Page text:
Steady rain failed to dampen the spirits of thousands of the faithful as they trooped into Cofton Park in Birmingham today ahead of the start of the beatification Mass for Cardinal Newman.
Pilgrims armed with folding chairs and dressed in waterproofs trudged past souvenir scarf and flag sellers to get into the park in advance of the Mass.
Sherry Franklin, 50, from Long Ashton, Bristol, a learning support worker, had travelled to the Mass with her sister Irene Cox, 52, a chronic diabetic.
Mrs Franklin said: "To be in the presence of the Pope and so many other Catholics is a dream come true.
"I have a very ill sister and it has been her greatest wish to one day see the Pope in person.
"To be with her and see her dream fulfilled is just so wonderful."
David Paton, 44, a professor of economics at Nottingham University, was leading a group from the Nottingham parishes of Holy Spirit, St Anne's and Our Lady's Cotgrave near Nottingham.
He said: "It is a very big event for Catholics that the Pope has come to our country and we did not want to miss a chance of seeing him.
"I saw the last Pope in Cardiff when I was much younger. This is a once in a lifetime opportunity for me."
He said the Pope's visit had been "absolutely wonderful".
"I think he is obviously a shy and a quiet man but he has got a real way of reaching out to people, not just Catholics," he said.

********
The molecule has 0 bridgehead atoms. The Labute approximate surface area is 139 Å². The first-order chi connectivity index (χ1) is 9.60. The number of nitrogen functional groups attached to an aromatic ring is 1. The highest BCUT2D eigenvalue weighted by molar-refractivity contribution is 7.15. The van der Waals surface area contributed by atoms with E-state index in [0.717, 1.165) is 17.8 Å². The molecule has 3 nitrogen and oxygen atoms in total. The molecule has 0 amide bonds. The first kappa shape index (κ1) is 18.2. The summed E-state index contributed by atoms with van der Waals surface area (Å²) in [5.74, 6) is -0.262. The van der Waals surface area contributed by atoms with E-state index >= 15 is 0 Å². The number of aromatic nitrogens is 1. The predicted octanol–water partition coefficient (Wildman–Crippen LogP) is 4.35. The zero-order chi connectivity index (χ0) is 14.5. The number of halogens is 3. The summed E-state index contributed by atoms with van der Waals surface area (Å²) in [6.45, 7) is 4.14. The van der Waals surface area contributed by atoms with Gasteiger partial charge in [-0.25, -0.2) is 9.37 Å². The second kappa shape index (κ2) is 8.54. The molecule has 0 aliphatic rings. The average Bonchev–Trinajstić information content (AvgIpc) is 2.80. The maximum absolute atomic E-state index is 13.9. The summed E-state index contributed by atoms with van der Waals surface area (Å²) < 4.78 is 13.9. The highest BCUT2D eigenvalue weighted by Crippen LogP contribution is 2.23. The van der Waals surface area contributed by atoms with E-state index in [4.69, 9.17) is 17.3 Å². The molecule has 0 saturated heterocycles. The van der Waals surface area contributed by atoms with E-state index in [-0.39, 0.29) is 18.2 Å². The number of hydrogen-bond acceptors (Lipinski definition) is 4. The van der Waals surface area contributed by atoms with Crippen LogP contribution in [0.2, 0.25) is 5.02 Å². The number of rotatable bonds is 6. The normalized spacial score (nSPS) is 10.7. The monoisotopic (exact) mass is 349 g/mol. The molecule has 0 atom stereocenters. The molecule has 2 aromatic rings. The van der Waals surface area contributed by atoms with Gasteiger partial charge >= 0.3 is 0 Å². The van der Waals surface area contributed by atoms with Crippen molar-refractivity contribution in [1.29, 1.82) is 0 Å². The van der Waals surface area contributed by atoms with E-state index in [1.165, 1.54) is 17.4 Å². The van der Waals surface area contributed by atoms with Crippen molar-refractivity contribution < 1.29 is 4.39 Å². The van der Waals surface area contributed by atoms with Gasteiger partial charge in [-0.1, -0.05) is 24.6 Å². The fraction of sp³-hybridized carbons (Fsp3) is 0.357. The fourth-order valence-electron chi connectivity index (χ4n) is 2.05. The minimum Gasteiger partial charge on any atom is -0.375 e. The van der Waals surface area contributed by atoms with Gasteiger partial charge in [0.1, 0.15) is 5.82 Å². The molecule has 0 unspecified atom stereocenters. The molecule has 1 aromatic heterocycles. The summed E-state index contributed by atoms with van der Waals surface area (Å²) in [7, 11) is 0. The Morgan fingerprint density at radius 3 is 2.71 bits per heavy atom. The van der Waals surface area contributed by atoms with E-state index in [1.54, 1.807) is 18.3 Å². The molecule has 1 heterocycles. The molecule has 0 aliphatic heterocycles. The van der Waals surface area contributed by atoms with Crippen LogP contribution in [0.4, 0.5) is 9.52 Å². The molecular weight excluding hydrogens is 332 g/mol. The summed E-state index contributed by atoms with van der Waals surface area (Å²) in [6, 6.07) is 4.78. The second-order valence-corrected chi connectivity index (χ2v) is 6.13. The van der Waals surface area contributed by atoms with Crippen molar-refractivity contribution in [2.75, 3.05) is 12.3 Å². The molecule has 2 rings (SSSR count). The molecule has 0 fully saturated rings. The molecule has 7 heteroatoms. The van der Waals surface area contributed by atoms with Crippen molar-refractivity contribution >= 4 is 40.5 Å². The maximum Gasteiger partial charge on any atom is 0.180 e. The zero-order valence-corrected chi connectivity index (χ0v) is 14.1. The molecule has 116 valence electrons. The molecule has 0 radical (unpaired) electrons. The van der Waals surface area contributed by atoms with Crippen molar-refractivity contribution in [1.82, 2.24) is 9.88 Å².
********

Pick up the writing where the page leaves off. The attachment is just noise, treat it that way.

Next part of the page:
"People have a right to put their point of view, we have a free country and people can protest, but what I get upset about is when people say things that are not true about the Pope."
Polish-born Beata Szczepanowska, 26, a recent graduate in Celtic studies at Aberystwyth University in Wales, was wearing a Welsh flag and a Polish flag draped across each shoulder.
She said it was "absolutely amazing" to be in the park for the Mass.
She said: "I saw John Paul II in Poland and it has been wonderful to see Pope Benedict here. I am just so happy to be in Cofton Park for his visit.
"I am so pleased with the warmth of the reception he has received in this country,"
Frances McHugh, 67, a retired secretary from Shirley, Birmingham, and a parishioner at Our Lady of the Wayside Church said she had travelled to Coventry airport in 1982 to see Pope John Paul II.
"Pope Benedict is a very holy man and it is lovely to see him in this country. We have not had to go to see him in Rome, he has come to see us," she said.
Nina Watson, 52, from Streatham, south London, an Anglican convert, said she had left in the early hours on board a parish coach from the capital.
She said the Pope had been "wonderful and inspiring" during his visit.
Catholics chased alongside the Popemobile as it toured with park waving banners with slogans such as "100% Catholic" and shouting "We love you, Pope Benedict."
Niamh Malone, 25, a Catholic youth worker from Lincoln, who was carrying a banner reading "We are with you 100% Papa" said seeing the Pope was "phenomenal"
"It was out this world to see him, I cannot tell you how incredible it was. That is why we came, we just wanted to see him in the flesh," she said.
Join our new commenting forum
Join thought-provoking conversations, follow other Independent readers and see their replies